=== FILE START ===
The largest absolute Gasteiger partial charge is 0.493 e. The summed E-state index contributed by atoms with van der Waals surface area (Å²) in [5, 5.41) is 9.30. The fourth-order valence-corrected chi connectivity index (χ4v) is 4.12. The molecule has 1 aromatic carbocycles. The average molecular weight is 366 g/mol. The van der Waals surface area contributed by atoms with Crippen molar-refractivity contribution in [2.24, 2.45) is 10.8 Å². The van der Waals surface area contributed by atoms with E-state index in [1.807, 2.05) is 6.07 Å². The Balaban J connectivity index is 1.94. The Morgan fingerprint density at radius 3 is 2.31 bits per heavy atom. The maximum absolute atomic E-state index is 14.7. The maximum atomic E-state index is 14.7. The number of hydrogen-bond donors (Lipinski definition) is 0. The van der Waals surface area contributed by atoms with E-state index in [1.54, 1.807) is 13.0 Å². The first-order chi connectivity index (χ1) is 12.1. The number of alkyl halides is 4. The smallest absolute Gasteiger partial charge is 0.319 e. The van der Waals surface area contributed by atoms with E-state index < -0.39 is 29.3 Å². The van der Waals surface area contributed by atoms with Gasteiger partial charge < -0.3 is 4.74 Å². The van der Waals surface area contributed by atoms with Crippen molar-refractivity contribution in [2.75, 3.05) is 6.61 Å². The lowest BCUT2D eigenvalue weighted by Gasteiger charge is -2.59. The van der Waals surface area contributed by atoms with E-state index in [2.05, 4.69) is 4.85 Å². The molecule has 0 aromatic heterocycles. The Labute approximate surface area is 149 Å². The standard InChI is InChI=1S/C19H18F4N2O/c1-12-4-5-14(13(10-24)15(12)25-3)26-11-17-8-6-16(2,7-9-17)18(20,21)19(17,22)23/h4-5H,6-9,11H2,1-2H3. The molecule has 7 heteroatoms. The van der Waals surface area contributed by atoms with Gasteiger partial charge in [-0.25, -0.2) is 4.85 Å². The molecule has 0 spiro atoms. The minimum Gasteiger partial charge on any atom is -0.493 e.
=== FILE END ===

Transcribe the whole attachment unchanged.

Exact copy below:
The largest absolute Gasteiger partial charge is 0.493 e. The summed E-state index contributed by atoms with van der Waals surface area (Å²) in [5, 5.41) is 9.30. The fourth-order valence-corrected chi connectivity index (χ4v) is 4.12. The molecule has 1 aromatic carbocycles. The average molecular weight is 366 g/mol. The van der Waals surface area contributed by atoms with Crippen molar-refractivity contribution in [2.24, 2.45) is 10.8 Å². The van der Waals surface area contributed by atoms with E-state index in [1.807, 2.05) is 6.07 Å². The Balaban J connectivity index is 1.94. The Morgan fingerprint density at radius 3 is 2.31 bits per heavy atom. The maximum absolute atomic E-state index is 14.7. The maximum atomic E-state index is 14.7. The number of hydrogen-bond donors (Lipinski definition) is 0. The van der Waals surface area contributed by atoms with E-state index in [1.54, 1.807) is 13.0 Å². The first-order chi connectivity index (χ1) is 12.1. The number of alkyl halides is 4. The smallest absolute Gasteiger partial charge is 0.319 e. The van der Waals surface area contributed by atoms with E-state index < -0.39 is 29.3 Å². The van der Waals surface area contributed by atoms with Gasteiger partial charge < -0.3 is 4.74 Å². The van der Waals surface area contributed by atoms with Crippen molar-refractivity contribution in [2.75, 3.05) is 6.61 Å². The lowest BCUT2D eigenvalue weighted by Gasteiger charge is -2.59. The van der Waals surface area contributed by atoms with E-state index in [2.05, 4.69) is 4.85 Å². The molecule has 0 aromatic heterocycles. The Labute approximate surface area is 149 Å². The standard InChI is InChI=1S/C19H18F4N2O/c1-12-4-5-14(13(10-24)15(12)25-3)26-11-17-8-6-16(2,7-9-17)18(20,21)19(17,22)23/h4-5H,6-9,11H2,1-2H3. The molecule has 7 heteroatoms. The van der Waals surface area contributed by atoms with Gasteiger partial charge in [-0.25, -0.2) is 4.85 Å². The molecule has 0 spiro atoms. The minimum Gasteiger partial charge on any atom is -0.493 e.